Jager helps Houser tour
Tuesday, March 27, 2012
– Randy Houser will be touring with a little help from Jagermeister. The tour will kick off on April 26th in Knoxville, Tenn. and will hit 16 cities across the nation with Rick Monroe as the supporting act.
Jagermeister has a long history of supporting bands, both from a local level to national amphitheater acts. Houser said, "In 2009 I had the chance to be out on Jagermeister's first country tour with my buddy Pat Green right as I was about to put out my first single, so I couldn't be more excited to be out on this Jagermeister Presents Tour. It's gonna be one hell of a party."
Houser enjoyed chart success with Boots On and Anything Goes. After touring alongside Willie Nelson and Jamey Johnson on the Country Throwdown Tour in the summer of 2011, Houser began recording his first album on Stoney Creek Records. His first radio single from the forthcoming release is slated for spring.
Monroe will be on his fifth tour with Jagermeister. He is releasing his new single, Crazy Not To on Render Records in support of his new EP, his first project for Render.
Tour dates are:
April 26 | Knoxville, TN | Cotton Eyed Joe's
April 27 | Columbia, SC | Tin Roof
April 28 | Duluth (Atlanta), GA | Wild Bill's
May 11 | Baton Rouge, LA | Texas Club
May 24 | Davie, FL | The Roundup
May 25 | Fort Walton Beach, FL | The Block
June 14 | Fort Wayne, IN | Piere's
June 16 | Charlotte, NC | Coyote Joe's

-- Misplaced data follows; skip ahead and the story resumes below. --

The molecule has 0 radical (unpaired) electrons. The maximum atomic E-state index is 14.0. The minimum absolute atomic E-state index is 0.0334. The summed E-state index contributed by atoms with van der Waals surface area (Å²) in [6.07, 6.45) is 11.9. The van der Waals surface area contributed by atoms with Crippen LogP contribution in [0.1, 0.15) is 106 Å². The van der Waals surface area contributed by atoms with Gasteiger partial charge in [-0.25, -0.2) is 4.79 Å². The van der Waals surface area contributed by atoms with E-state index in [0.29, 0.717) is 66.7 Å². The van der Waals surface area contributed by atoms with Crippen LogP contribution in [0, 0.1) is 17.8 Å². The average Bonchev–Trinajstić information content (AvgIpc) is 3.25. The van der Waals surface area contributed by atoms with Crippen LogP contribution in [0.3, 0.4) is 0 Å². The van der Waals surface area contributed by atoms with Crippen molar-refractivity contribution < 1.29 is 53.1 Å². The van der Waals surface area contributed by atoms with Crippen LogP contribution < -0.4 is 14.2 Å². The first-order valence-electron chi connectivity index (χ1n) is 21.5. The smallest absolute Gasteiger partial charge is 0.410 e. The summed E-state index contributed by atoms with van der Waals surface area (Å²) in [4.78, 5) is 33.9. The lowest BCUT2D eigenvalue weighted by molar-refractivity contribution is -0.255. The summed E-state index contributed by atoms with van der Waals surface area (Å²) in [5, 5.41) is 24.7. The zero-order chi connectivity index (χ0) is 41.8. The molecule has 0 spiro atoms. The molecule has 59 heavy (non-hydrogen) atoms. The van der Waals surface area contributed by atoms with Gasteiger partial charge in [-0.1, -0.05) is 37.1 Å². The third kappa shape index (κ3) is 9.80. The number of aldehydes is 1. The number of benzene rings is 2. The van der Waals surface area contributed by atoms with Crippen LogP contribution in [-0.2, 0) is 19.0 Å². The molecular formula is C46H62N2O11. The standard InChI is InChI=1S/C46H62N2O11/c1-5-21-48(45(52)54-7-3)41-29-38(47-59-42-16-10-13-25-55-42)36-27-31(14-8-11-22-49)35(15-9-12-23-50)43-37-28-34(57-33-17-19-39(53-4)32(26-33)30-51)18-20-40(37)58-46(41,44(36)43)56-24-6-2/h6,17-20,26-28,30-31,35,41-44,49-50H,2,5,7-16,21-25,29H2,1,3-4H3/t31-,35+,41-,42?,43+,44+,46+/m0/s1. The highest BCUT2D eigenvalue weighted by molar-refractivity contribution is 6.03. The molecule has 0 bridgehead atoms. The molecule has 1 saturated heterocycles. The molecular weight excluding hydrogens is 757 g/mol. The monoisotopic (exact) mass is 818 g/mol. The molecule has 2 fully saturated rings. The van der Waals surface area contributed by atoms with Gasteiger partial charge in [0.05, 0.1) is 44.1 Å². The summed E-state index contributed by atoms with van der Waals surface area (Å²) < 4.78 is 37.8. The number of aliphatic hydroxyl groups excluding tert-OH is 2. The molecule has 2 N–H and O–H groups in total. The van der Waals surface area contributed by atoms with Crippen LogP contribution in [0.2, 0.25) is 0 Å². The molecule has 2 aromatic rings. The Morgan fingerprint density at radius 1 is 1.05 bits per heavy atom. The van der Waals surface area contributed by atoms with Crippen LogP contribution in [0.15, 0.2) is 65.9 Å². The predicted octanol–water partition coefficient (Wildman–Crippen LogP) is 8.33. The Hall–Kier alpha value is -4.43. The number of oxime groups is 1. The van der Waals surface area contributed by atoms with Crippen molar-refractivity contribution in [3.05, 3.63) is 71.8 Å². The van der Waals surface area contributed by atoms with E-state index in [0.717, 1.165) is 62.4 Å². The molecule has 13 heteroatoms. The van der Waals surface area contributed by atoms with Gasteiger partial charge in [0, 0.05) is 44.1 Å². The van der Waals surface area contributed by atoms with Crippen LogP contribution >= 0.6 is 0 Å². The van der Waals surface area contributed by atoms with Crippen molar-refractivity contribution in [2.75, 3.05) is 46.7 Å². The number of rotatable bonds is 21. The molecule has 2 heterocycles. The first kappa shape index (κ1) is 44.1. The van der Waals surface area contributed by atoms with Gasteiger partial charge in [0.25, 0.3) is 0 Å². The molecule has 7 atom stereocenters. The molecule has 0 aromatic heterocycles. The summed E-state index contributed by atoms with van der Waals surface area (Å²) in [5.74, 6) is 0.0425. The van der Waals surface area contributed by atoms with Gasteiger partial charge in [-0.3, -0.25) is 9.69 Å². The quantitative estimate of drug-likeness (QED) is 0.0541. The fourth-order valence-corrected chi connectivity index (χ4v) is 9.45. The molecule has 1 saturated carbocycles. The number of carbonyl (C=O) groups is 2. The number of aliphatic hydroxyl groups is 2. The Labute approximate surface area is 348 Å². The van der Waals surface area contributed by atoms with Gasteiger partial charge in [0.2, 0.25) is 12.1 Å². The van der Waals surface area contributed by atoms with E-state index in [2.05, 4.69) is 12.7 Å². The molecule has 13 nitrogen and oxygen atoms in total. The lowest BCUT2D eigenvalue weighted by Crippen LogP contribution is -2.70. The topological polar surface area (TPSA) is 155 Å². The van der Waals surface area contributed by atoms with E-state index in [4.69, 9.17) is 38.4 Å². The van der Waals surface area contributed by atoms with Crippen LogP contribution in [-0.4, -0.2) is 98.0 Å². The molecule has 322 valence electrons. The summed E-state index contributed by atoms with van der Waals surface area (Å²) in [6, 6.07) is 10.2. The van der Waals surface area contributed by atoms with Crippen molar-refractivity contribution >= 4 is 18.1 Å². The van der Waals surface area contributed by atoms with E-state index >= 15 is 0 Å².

June 21 | Salisbury, MA | Blue Ocean Music Hall
June 22 | Portland, ME | Asylum
June 24 | Keene, NH | Colonial Theatre
June 28 | Winston Salem, NC | Johnny & June Saloon
June 29 | Raleigh, NC | City Limits Saloon
June 30 | Murrells Inlet, SC | The Beaver Bar
July 13 | Evansville, IN | Stoney's
July 27 | Chicago, IL | Joe's Sports Bar
More news for Randy Houser
CD reviews for Randy Houser
How Country Feels
Despite a good track record of releasing quality music, Randy Houser hasn't become a consistent chart-topper yet. His new album, "How Country Feels," has already brought him one hit song with the title track, so perhaps a change of scenery (Houser is now on Stoney Creek) was what his career needed.
Houser's last album, "They Call Me Cadillac," was a bluesy, varied album that unfortunately yielded no hits. This time around, he's gone for a much simpler »»»
They Call Me Cadillac
Country music needs more true country songs, not more songs proving country credentials. Randy Houser's latest contains a few examples of the former. After bragging unnecessarily in one verse about liking to "smoke from my left hand," he ends the chorus to Whistlin' Dixie by stating, "I ain't just Whistlin' Dixie." Then on the bluesy, rocking Out Here In The Country he tells us, "Them city lights ain't my cup of tea." But this bluster all »»»